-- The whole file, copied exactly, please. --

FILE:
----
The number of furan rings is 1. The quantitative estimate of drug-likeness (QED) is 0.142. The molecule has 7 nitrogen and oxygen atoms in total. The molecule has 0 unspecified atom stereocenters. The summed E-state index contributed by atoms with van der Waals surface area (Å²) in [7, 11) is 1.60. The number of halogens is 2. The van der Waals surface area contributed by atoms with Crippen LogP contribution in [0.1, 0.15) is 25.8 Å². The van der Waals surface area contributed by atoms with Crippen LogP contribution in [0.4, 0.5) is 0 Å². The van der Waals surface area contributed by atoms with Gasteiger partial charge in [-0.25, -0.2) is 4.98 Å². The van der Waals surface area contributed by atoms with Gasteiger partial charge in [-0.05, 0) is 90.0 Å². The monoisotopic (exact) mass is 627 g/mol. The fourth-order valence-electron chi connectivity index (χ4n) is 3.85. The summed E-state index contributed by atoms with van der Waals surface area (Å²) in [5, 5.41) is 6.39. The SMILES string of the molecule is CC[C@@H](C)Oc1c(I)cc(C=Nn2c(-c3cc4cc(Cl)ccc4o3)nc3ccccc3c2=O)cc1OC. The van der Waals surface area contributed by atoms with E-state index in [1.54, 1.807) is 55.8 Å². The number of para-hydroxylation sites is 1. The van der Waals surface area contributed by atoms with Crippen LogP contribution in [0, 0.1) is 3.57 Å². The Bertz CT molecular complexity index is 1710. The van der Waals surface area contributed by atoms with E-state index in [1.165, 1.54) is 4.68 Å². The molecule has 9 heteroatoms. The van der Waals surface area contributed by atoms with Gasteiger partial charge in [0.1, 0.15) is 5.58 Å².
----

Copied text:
The number of furan rings is 1. The quantitative estimate of drug-likeness (QED) is 0.142. The molecule has 7 nitrogen and oxygen atoms in total. The molecule has 0 unspecified atom stereocenters. The summed E-state index contributed by atoms with van der Waals surface area (Å²) in [7, 11) is 1.60. The number of halogens is 2. The van der Waals surface area contributed by atoms with Crippen LogP contribution in [0.1, 0.15) is 25.8 Å². The van der Waals surface area contributed by atoms with Crippen LogP contribution in [0.4, 0.5) is 0 Å². The van der Waals surface area contributed by atoms with Gasteiger partial charge in [-0.25, -0.2) is 4.98 Å². The van der Waals surface area contributed by atoms with Gasteiger partial charge in [-0.05, 0) is 90.0 Å². The monoisotopic (exact) mass is 627 g/mol. The fourth-order valence-electron chi connectivity index (χ4n) is 3.85. The summed E-state index contributed by atoms with van der Waals surface area (Å²) in [5, 5.41) is 6.39. The SMILES string of the molecule is CC[C@@H](C)Oc1c(I)cc(C=Nn2c(-c3cc4cc(Cl)ccc4o3)nc3ccccc3c2=O)cc1OC. The van der Waals surface area contributed by atoms with E-state index in [1.54, 1.807) is 55.8 Å². The number of para-hydroxylation sites is 1. The van der Waals surface area contributed by atoms with Crippen LogP contribution in [0, 0.1) is 3.57 Å². The Bertz CT molecular complexity index is 1710. The van der Waals surface area contributed by atoms with E-state index in [1.165, 1.54) is 4.68 Å². The molecule has 9 heteroatoms. The van der Waals surface area contributed by atoms with Gasteiger partial charge in [0.1, 0.15) is 5.58 Å².